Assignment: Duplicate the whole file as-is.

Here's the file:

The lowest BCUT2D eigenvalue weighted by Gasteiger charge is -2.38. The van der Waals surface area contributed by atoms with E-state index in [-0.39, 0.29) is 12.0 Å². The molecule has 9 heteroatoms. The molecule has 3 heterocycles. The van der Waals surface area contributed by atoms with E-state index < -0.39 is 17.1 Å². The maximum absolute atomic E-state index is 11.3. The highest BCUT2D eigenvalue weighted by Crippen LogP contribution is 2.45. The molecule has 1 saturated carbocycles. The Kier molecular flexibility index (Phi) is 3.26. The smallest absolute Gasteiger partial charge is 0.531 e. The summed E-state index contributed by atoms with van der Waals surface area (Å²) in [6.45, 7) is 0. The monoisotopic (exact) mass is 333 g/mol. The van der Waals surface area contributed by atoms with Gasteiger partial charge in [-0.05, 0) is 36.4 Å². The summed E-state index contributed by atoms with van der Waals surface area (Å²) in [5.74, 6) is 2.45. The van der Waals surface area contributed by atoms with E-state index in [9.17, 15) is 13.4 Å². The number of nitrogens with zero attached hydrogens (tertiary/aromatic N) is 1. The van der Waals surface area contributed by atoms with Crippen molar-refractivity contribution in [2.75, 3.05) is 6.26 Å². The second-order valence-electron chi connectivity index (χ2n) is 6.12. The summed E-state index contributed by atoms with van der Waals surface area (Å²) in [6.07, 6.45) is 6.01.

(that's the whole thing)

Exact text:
The lowest BCUT2D eigenvalue weighted by Gasteiger charge is -2.38. The van der Waals surface area contributed by atoms with E-state index in [-0.39, 0.29) is 12.0 Å². The molecule has 9 heteroatoms. The molecule has 3 heterocycles. The van der Waals surface area contributed by atoms with E-state index < -0.39 is 17.1 Å². The maximum absolute atomic E-state index is 11.3. The highest BCUT2D eigenvalue weighted by Crippen LogP contribution is 2.45. The molecule has 1 saturated carbocycles. The Kier molecular flexibility index (Phi) is 3.26. The smallest absolute Gasteiger partial charge is 0.531 e. The summed E-state index contributed by atoms with van der Waals surface area (Å²) in [6.45, 7) is 0. The monoisotopic (exact) mass is 333 g/mol. The van der Waals surface area contributed by atoms with Gasteiger partial charge in [-0.05, 0) is 36.4 Å². The summed E-state index contributed by atoms with van der Waals surface area (Å²) in [5.74, 6) is 2.45. The van der Waals surface area contributed by atoms with E-state index in [9.17, 15) is 13.4 Å². The number of nitrogens with zero attached hydrogens (tertiary/aromatic N) is 1. The van der Waals surface area contributed by atoms with Crippen molar-refractivity contribution in [2.75, 3.05) is 6.26 Å². The second-order valence-electron chi connectivity index (χ2n) is 6.12. The summed E-state index contributed by atoms with van der Waals surface area (Å²) in [6.07, 6.45) is 6.01.